Our data shows that 1st order features (Conventional and Discretized) had better repeatability and reproducibility than higher-order features (GLCM, GLRLM, NGLDM, and GLZLM). This is in line with other studies. As shown in Figures 4 and 5, none of the first-order features has CCC < 0.5, this is in sharp contrast with the performance of high-order features. First-order features that showed lower reproducibility were mostly between scans with differing slice thicknesses. As reported in previous studies, slice thickness has a major impact on radiomic reproducibility. Although it has been reported that preprocessing before radiomic calculations can reduce the effect, it could not completely cancel it. Therefore, it is critical to ensure the same slice thickness is used in radiomics studies. Another potential reason affecting the result is the phantom was designed for chest imaging protocols and so the fact that other imaging protocols for head and neck or extremity might show different performance.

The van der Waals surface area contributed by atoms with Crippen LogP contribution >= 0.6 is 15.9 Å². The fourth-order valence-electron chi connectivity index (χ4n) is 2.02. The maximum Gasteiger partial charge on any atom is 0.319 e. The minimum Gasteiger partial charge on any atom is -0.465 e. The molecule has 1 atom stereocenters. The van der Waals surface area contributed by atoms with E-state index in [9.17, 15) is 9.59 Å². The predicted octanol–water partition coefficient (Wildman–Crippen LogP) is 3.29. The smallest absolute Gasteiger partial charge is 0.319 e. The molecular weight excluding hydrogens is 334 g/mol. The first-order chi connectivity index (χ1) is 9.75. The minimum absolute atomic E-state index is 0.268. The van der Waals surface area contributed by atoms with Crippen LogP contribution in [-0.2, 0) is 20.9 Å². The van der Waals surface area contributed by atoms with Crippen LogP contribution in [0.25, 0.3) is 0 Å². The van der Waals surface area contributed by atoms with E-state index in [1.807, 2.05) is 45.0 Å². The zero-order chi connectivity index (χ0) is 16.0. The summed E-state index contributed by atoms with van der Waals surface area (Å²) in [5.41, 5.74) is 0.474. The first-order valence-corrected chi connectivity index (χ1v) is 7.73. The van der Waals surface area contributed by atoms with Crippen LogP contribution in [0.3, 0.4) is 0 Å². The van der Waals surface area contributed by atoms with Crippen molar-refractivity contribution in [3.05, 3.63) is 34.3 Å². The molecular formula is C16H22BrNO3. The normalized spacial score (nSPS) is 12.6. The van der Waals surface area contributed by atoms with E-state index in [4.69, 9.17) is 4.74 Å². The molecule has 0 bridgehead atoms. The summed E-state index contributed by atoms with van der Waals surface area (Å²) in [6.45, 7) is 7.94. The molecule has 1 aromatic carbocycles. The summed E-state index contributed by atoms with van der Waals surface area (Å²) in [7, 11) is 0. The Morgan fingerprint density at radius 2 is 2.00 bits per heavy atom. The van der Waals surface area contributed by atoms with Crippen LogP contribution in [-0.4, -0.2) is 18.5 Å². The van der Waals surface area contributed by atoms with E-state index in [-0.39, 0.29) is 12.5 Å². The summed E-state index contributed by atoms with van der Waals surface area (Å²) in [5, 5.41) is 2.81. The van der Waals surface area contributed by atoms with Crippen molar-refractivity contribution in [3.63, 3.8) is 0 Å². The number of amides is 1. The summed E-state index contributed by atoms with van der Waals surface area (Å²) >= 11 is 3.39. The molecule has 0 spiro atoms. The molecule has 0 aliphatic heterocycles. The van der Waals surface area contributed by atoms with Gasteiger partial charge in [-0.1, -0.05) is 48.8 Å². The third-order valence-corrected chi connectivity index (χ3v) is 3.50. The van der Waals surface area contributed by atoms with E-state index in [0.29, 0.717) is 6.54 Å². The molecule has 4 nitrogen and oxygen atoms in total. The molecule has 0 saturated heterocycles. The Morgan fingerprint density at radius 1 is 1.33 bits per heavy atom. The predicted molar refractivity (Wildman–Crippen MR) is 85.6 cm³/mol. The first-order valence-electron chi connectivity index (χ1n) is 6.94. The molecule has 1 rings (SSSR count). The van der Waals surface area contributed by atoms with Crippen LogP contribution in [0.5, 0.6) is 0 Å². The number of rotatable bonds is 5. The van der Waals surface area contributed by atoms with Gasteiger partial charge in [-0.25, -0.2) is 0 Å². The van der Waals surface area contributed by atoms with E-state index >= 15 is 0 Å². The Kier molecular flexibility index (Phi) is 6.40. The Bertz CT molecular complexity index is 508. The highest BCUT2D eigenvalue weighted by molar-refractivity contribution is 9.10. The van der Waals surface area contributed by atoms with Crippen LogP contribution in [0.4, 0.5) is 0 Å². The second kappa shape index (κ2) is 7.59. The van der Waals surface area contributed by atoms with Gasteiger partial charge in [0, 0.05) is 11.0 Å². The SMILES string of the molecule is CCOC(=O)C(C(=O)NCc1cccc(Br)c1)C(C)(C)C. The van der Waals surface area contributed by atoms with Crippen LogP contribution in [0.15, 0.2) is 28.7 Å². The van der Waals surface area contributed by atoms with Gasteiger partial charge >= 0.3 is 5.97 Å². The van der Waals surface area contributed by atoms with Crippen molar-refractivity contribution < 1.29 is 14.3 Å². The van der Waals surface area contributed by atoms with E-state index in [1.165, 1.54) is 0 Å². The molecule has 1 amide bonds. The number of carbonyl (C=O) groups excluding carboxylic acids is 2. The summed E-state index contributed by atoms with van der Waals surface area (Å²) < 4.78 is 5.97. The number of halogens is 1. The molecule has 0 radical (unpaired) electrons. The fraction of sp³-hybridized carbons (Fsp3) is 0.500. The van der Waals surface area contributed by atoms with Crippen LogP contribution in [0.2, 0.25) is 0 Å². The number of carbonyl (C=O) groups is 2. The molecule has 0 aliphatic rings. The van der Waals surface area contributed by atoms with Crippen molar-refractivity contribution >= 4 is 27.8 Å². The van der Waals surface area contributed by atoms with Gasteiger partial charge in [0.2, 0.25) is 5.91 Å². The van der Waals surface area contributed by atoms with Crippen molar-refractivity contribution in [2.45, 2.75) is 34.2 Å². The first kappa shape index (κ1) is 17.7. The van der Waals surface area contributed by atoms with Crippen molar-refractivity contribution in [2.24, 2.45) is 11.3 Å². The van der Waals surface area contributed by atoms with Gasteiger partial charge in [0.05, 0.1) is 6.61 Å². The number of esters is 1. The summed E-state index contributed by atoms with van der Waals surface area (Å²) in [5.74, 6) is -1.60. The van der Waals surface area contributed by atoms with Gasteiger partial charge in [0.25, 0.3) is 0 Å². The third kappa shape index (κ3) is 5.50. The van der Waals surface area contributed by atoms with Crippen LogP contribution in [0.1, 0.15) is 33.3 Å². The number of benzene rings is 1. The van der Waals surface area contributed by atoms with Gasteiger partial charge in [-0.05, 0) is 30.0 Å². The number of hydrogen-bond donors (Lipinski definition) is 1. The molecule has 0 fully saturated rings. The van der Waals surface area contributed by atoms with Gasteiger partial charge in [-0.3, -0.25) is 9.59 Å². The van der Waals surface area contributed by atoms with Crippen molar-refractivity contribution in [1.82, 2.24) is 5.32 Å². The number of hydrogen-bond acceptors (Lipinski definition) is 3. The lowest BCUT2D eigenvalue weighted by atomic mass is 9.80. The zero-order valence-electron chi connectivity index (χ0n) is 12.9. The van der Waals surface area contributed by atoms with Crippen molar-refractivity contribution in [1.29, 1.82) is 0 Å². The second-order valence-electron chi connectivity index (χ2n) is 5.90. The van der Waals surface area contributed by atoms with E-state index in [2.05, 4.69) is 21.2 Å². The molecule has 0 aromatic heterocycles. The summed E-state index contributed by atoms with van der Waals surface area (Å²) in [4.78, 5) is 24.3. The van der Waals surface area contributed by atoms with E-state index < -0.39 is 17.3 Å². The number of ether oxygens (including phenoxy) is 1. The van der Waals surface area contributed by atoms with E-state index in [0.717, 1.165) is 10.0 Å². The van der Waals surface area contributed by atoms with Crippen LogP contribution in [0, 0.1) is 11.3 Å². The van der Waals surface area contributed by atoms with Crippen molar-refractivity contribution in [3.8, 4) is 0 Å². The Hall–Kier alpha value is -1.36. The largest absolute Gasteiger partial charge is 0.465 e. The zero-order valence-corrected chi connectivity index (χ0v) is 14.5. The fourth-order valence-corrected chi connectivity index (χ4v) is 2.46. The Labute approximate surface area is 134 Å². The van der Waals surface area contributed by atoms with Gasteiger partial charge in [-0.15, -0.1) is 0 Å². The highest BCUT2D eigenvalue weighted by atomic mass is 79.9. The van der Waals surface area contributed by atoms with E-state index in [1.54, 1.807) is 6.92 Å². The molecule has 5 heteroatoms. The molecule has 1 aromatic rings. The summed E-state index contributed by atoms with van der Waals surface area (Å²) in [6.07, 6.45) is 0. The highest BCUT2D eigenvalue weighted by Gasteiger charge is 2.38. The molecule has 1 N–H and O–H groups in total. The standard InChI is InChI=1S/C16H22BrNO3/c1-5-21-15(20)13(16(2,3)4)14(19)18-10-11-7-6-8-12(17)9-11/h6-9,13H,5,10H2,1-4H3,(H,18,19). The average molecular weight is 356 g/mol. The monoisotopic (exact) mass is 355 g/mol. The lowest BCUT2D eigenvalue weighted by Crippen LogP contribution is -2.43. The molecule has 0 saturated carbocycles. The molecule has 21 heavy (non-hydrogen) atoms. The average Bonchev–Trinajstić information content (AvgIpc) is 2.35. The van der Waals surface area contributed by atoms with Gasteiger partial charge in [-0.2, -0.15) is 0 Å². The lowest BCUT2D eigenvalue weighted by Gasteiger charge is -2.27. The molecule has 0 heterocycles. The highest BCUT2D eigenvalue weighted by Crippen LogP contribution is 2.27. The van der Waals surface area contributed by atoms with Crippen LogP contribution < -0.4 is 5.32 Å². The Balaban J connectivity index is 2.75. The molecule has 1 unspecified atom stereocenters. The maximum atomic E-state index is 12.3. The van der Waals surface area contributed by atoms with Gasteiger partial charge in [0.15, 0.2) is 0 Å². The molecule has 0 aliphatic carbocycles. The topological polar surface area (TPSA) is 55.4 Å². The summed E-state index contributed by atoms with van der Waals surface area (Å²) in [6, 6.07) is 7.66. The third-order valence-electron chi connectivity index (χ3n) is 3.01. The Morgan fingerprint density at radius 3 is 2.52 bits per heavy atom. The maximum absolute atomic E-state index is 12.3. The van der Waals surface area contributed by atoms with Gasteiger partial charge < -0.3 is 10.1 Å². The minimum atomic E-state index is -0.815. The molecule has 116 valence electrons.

Our findings suggest that differing slice thickness has a stronger effect on the reproducibility of textural features (high-order radiomic features). Features extracted from scans using 1.25 mm slice thickness were less reproducible than from ones calculated on 2.5 mm scans. This is evident from the better intra-scanner reproducibility among protocols using 2.5 mm slice thickness than between the protocol using 1.25 mm slice thickness (SRS protocol) and other protocols using 2.5 mm slice thickness in GE PET-CT shown in Figure 5. Even though the inter-scanner reproducibility between the RefleXion X1 kVCT imaging subsystem and GE PET-CT protocols are poor overall due to the different reconstruction settings, the protocols using the same slice thickness (1.25 mm) still demonstrates much better reproducibility as shown in Figure 4. This is likely the result of the partial volume averaging effect which creates blurring across the slice direction. As textural features are calculated based on the inter-relationship between neighboring voxels, more blurring can reduce contrast between adjacent voxels. This average effect can affect these high order texture features, making them not reproducible between different slice thicknesses.